While recognizing the limits and limitations of a single study done with a relatively small N, I find the above conclusions intriguing. They reminded me of another project I was involved in a very long time ago. Back in the late 1980’s and throughout the 1990’s and into the early 2000’s I was part of a Title 1 program in a “next to urban” district in St. Louis. As a matter of fact that district bordered on Ferguson. My building was Title 1, sometimes Chapter 1, depended on the year. We were twice given the Secretaries’ Award. That award went to Title 1 programs showing exceptional gains by their students. Winning the award meant the buildings in the district were in the top 1/10 of 1 percent of all Title 1 programs in the nation in terms of improving student’s achievement scores and other factors considered in giving the award. My building always had 90% plus free lunch, the yardstick used by Title 1 to determine what buildings would qualify for Title 1 services. The year I did my dissertation work, the first graders in my building had Gates-MacGinitie reading scores that were one full standard deviation above what one would expect in a building with that free lunch rate. In point of fact, their median score was at or near the 50 %’ile. What we were doing was working and working very well. I would point out that the measure of comprehension we were using measured vocabulary knowledge (about ½ the items) AND comprehension (the other ½), unlike some measures today that measure mainly decoding with some attention given to vocabulary and little or no attention given to directly measuring reading comprehension.

As I think back to the project I participated in and looked at the 5 points listed by this recent report it hit me that the teachers, staff and administration at my building (and the other elementary buildings in the district) were doing all the things mentioned by this recent report. Our tact may have been somewhat different in terms of interventions. We moved from a basal instruction, using a basal well known for it’s strong phonics program, to a guided reading/workshop model, a model that has some critics and doubters. However it REALLY worked for us and did so over a number of years. I always note (tongue in cheek) that the year after I left, my building’s reading scores went down dramatically. What changed was not the fact I left but rather the fact that new leadership came to central office and readopted the basal with the strong phonics program. Over the next few years reading scores went down dramatically. The district took years to recover from that change over. For readers of this blog- when I talk about “word callers” (and some folks take me to task for using the term) I’m talking about children who don’t comprehend because decoding was overstressed and comprehension was virtually ignored in early instruction. I worked with such children for years. I found those children thrived in the workshop environment. In this blog, I’ve often called reading recovery the bumble bee of the literacy world. According to some theories it should not fly at all. Yet it does. Shall I give a similar name to my old Title 1 project? By some theories it shouldn’t have worked at all. Yet in fact in worked better than most of the projects of it’s era.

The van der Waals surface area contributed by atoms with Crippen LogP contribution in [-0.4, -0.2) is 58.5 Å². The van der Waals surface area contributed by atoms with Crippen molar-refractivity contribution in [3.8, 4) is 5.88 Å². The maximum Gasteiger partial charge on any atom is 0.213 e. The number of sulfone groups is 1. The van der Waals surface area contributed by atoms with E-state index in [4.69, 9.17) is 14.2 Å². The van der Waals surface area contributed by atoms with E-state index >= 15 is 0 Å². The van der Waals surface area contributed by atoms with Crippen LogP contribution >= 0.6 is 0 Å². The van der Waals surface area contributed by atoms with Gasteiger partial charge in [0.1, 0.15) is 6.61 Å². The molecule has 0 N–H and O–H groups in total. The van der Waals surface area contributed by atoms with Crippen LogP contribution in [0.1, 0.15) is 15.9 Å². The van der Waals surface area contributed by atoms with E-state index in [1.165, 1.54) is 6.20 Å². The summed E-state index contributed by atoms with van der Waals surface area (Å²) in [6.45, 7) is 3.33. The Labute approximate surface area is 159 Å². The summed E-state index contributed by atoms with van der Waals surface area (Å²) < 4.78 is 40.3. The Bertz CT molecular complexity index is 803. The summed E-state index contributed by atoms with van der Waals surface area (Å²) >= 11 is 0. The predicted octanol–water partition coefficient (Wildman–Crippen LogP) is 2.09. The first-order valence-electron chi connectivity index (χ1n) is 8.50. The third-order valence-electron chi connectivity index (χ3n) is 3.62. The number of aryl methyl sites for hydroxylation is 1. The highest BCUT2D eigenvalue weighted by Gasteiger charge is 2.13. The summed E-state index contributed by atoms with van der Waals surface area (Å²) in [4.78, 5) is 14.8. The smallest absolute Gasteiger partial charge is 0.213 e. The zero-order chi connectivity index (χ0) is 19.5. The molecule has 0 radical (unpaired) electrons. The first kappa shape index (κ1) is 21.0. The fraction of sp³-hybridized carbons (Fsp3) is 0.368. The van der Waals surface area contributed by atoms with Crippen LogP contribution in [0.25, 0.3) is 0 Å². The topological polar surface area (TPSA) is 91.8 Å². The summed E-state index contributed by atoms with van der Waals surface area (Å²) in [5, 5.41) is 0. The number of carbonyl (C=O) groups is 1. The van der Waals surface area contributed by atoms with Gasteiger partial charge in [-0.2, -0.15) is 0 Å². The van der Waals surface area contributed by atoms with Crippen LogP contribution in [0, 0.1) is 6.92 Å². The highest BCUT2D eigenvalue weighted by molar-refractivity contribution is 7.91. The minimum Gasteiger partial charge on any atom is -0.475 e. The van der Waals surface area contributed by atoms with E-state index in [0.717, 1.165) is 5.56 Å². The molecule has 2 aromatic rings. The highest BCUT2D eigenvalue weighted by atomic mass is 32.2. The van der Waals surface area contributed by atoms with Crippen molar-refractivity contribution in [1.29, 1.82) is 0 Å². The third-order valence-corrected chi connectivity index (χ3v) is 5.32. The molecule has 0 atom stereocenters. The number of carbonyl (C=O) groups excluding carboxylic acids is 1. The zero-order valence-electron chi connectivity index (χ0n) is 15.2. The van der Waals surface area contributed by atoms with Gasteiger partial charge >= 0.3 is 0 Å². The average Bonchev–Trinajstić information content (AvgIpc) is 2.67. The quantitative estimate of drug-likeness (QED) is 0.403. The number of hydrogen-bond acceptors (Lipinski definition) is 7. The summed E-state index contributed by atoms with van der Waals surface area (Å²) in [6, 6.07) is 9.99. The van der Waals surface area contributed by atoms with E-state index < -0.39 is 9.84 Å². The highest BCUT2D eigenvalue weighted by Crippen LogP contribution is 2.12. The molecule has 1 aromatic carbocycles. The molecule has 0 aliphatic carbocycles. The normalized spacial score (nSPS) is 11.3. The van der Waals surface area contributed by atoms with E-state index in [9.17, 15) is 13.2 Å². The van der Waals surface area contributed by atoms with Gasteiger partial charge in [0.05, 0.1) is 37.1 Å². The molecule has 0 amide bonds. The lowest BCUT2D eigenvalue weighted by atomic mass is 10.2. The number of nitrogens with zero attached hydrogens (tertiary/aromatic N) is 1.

Two thoughts here. One is that my district’s story serves as allegory for those who would ignore comprehension and focus entirely on decoding in the early grades. Based on my experience that is not a particularly good move for developing great readers (though it may develop great decoders). The other thought is that as folks design literacy programs might do well to look hard at the conclusions of the recently published white paper. I think it outlines ideas that all sides of the current reading debate could live with. As a matter of fact I would predict they would thrive if they used them. So I hope I’ve given my readers some food for thought here.

Next Week I hope do a blog entry on Missouri Reader’s upcoming issue. It on the theme “Poetry- the Game Changer”. The theme comes from an article David Harrison wrote as the anchor piece for the issue. Glenda (my co-editor for the Missouri Reader) and I are presenting the key ideas from this issue on March 1st, at The Missouri Write to Learn Conference held at the Tan Tar Ra resort, Lake of the Ozarks, Mo. Here is a link to the conference: http://www.writetolearnconference.com/

Next week also marks the 1st anniversary of this blog. The blog has had 10,000 readers since starting. WOW! Thanks to all of you who have come to visit over the past year. Please do keep coming!!!

Happy Reader and Writing

 

Dr. Sam Bommarito (aka, protector of bumble bees and other such amazing creatures)

Copyright 2019 by Dr. Sam Bommarito. Views/interpretations expressed here are solely the view of this author and do not necessarily reflect the views of any other person or organization.

 

 

 

 

Insights into the comprehension process: A reply from my former professor

GUTHRE

I got a rather extensive reply to my last post from a colleague for whom I have the utmost respect. Dr. Rocchio was one of my instructors when I was doing my graduate work at UMSL (University of Missouri-St Louis) in the 1970’s. I took the Content Area Reading Course from him. Later, that was a course that became mine for almost a decade as I taught as an adjunct at UMSL. His teachings in that first course greatly influenced how I handled the teaching of that course and my whole view about literacy instruction in general and literacy instruction for the older reader in particular.

 Please consider carefully what he has to say, it brings some new and interesting insights. It also brings series of 4 questions that I want to address collectively next week.  I want to thank Dan (we’ve been on a first name basis for quite some time) for following the blog and for providing the insightful commentary that follows.